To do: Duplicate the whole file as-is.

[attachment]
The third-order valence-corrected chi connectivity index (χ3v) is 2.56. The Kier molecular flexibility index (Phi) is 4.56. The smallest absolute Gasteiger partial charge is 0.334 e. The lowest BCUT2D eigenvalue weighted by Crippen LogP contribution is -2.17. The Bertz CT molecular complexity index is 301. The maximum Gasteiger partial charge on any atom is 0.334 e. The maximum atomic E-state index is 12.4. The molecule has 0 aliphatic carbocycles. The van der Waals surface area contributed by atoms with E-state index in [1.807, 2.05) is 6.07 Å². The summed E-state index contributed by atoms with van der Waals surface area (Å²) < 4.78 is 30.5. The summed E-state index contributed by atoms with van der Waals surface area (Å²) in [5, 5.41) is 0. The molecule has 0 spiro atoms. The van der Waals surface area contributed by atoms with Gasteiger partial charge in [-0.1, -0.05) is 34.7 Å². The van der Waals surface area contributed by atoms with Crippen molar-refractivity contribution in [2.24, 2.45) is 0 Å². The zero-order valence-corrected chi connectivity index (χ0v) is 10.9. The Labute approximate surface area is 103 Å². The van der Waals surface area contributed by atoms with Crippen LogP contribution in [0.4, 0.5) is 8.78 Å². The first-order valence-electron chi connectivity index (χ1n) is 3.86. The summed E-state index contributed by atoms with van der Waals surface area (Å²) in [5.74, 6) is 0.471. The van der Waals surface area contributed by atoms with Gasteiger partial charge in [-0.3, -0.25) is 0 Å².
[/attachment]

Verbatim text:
The third-order valence-corrected chi connectivity index (χ3v) is 2.56. The Kier molecular flexibility index (Phi) is 4.56. The smallest absolute Gasteiger partial charge is 0.334 e. The lowest BCUT2D eigenvalue weighted by Crippen LogP contribution is -2.17. The Bertz CT molecular complexity index is 301. The maximum Gasteiger partial charge on any atom is 0.334 e. The maximum atomic E-state index is 12.4. The molecule has 0 aliphatic carbocycles. The van der Waals surface area contributed by atoms with E-state index in [1.807, 2.05) is 6.07 Å². The summed E-state index contributed by atoms with van der Waals surface area (Å²) < 4.78 is 30.5. The summed E-state index contributed by atoms with van der Waals surface area (Å²) in [5, 5.41) is 0. The molecule has 0 spiro atoms. The van der Waals surface area contributed by atoms with Gasteiger partial charge in [-0.1, -0.05) is 34.7 Å². The van der Waals surface area contributed by atoms with Crippen molar-refractivity contribution in [2.24, 2.45) is 0 Å². The zero-order valence-corrected chi connectivity index (χ0v) is 10.9. The Labute approximate surface area is 103 Å². The van der Waals surface area contributed by atoms with Crippen LogP contribution in [0.4, 0.5) is 8.78 Å². The first-order valence-electron chi connectivity index (χ1n) is 3.86. The summed E-state index contributed by atoms with van der Waals surface area (Å²) in [5.74, 6) is 0.471. The van der Waals surface area contributed by atoms with Gasteiger partial charge in [-0.3, -0.25) is 0 Å².